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Guidelines for the Control and Prevention of Bed Bug Infestations in California

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Abstract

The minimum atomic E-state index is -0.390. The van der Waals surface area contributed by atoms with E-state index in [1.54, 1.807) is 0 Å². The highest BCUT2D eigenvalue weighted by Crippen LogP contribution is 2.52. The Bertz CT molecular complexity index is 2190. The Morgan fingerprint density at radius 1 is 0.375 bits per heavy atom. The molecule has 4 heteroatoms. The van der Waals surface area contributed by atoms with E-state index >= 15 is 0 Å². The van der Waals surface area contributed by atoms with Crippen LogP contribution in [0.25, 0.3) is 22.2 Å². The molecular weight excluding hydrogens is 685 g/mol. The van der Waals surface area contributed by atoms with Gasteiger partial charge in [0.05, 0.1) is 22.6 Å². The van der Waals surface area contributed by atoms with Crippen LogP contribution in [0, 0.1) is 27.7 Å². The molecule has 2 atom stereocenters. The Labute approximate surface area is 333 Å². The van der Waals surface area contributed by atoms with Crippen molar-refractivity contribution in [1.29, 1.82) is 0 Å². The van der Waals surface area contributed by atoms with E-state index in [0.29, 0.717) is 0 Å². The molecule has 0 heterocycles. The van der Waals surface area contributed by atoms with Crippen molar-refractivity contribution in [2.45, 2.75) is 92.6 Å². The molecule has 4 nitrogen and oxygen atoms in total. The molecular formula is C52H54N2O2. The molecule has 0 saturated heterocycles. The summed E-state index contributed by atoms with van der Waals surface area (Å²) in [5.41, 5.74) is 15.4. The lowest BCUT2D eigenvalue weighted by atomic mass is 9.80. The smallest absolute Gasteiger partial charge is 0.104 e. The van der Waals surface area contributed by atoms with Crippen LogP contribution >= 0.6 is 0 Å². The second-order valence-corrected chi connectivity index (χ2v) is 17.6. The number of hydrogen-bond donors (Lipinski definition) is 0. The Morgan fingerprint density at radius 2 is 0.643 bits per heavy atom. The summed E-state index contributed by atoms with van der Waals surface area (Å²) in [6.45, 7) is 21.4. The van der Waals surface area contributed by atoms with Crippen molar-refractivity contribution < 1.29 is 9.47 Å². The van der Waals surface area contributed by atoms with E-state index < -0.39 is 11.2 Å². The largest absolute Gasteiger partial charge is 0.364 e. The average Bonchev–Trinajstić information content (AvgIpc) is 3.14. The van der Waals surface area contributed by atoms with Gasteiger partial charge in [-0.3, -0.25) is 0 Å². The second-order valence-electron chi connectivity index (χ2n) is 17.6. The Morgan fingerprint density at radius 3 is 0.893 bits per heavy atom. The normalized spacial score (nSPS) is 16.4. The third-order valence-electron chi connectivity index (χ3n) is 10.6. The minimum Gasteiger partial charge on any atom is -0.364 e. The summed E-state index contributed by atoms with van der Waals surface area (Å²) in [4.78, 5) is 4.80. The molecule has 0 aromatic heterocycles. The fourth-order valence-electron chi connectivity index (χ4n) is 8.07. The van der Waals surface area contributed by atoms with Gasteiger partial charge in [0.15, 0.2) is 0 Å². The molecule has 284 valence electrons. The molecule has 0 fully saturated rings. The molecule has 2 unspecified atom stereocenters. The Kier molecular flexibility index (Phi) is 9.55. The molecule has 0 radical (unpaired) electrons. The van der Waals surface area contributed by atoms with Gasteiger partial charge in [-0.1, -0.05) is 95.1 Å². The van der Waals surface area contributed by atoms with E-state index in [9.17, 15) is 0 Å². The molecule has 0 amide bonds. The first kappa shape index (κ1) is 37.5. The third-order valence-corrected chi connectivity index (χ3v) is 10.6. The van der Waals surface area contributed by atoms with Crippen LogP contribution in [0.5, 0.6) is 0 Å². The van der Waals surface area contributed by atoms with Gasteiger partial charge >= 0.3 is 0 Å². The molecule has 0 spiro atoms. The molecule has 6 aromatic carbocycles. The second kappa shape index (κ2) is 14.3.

In recent years there has been a resurgence of bed bug infestations throughout the United States. In response to this re-emerging public health issue, the California Department of Public Health (CDPH) is providing guidelines to assist affected entities in the prevention, surveillance, and control of bed bug infestations. Based on reports from local health departments and pest control operators (PCOs), bed bug infestations have been found in hotels, nursing homes, public housing, apartment complexes, moving vans, jails, furniture rental stores, dormitories, and other multi-unit dwellings. In addition, information is often sought by private homeowners experiencing a bed bug infestation. These guidelines 1 are intended to provide recommendations to California stakeholders on procedures to control active bed bug infestations, minimize the spread of infestations, and prevent future infestations. Bed bugs are small wingless insects, approximately one-fourth of an inch long that feed on blood, normally during the night. Most, but not all, of a bed bug population will congregate in cracks and crevices near where humans and pets sleep or rest. Bed bugs live in furniture such as couches, easy chairs, dressers, and night tables, as well as electronic devices such as alarm clocks and radios. Infestations of bed bugs are not limited to bedrooms and hotels; they can be found in public transportation, hospitals, and long-term care facilities. Evidence of a bed bug infestation includes presence of the bed bugs or their cast exoskeletons, and blood spots/stains on bedding, walls, or upholstered furniture. Bed bugs can live many months without a blood meal while hiding in cracks and crevices. Bed bugs, while a significant social problem, do not transmit disease to humans. However, bed bug bites will cause red, raised, itchy reactions on the skin. Scratching bed bug bites can lead to secondary skin infections. Some individuals report significant psychological distress, disruption of sleep, nervousness, and agitation when dealing with a bed bug infestation. The essential components of bed bug control and prevention are:  identification of bed bug infestations;  utilization of best available bed bug treatment strategies and prevention measures; and  cooperation between all stakeholders affected by a bed bug infestation. A. Bed bug prevention and control recommendations for owners and operators of hotels and other multi-unit dwellings When confronted with a bed bug infestation, owners and operators of hotels and other multi-unit dwellings should not attempt to control the infestation prior to an assessment from a licensed PCO. Licensed pest control applicators and/or companies should

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